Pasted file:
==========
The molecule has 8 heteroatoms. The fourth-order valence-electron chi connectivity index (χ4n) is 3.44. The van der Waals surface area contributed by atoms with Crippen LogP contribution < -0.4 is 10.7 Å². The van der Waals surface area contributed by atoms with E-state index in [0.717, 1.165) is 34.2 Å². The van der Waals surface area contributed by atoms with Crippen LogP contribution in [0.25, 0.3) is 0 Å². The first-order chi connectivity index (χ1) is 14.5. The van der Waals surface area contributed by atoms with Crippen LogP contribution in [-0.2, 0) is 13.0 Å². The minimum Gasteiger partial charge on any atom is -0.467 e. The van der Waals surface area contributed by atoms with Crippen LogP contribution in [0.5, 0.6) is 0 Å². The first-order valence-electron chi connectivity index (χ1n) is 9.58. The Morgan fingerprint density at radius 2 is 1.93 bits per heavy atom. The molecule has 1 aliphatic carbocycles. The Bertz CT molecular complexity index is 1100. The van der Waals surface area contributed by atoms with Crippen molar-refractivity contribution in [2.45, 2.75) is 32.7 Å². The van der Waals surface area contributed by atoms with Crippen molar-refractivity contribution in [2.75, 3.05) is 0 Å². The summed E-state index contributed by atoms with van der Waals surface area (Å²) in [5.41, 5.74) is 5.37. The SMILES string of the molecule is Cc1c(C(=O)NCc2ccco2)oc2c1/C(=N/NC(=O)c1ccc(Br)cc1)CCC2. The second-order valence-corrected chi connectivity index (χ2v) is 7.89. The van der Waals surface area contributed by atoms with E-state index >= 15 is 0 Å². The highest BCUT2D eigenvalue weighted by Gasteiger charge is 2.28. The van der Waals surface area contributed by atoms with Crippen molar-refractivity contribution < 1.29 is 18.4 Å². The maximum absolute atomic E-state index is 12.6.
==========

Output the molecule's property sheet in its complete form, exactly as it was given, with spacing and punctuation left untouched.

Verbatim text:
The molecule has 8 heteroatoms. The fourth-order valence-electron chi connectivity index (χ4n) is 3.44. The van der Waals surface area contributed by atoms with Crippen LogP contribution < -0.4 is 10.7 Å². The van der Waals surface area contributed by atoms with E-state index in [0.717, 1.165) is 34.2 Å². The van der Waals surface area contributed by atoms with Crippen LogP contribution in [0.25, 0.3) is 0 Å². The first-order chi connectivity index (χ1) is 14.5. The van der Waals surface area contributed by atoms with Crippen LogP contribution in [-0.2, 0) is 13.0 Å². The minimum Gasteiger partial charge on any atom is -0.467 e. The van der Waals surface area contributed by atoms with Crippen LogP contribution in [0.5, 0.6) is 0 Å². The first-order valence-electron chi connectivity index (χ1n) is 9.58. The Morgan fingerprint density at radius 2 is 1.93 bits per heavy atom. The molecule has 1 aliphatic carbocycles. The Bertz CT molecular complexity index is 1100. The van der Waals surface area contributed by atoms with Crippen molar-refractivity contribution in [2.45, 2.75) is 32.7 Å². The van der Waals surface area contributed by atoms with Crippen molar-refractivity contribution in [2.75, 3.05) is 0 Å². The summed E-state index contributed by atoms with van der Waals surface area (Å²) in [5.41, 5.74) is 5.37. The SMILES string of the molecule is Cc1c(C(=O)NCc2ccco2)oc2c1/C(=N/NC(=O)c1ccc(Br)cc1)CCC2. The second-order valence-corrected chi connectivity index (χ2v) is 7.89. The van der Waals surface area contributed by atoms with E-state index >= 15 is 0 Å². The highest BCUT2D eigenvalue weighted by Gasteiger charge is 2.28. The van der Waals surface area contributed by atoms with Crippen molar-refractivity contribution < 1.29 is 18.4 Å². The maximum absolute atomic E-state index is 12.6.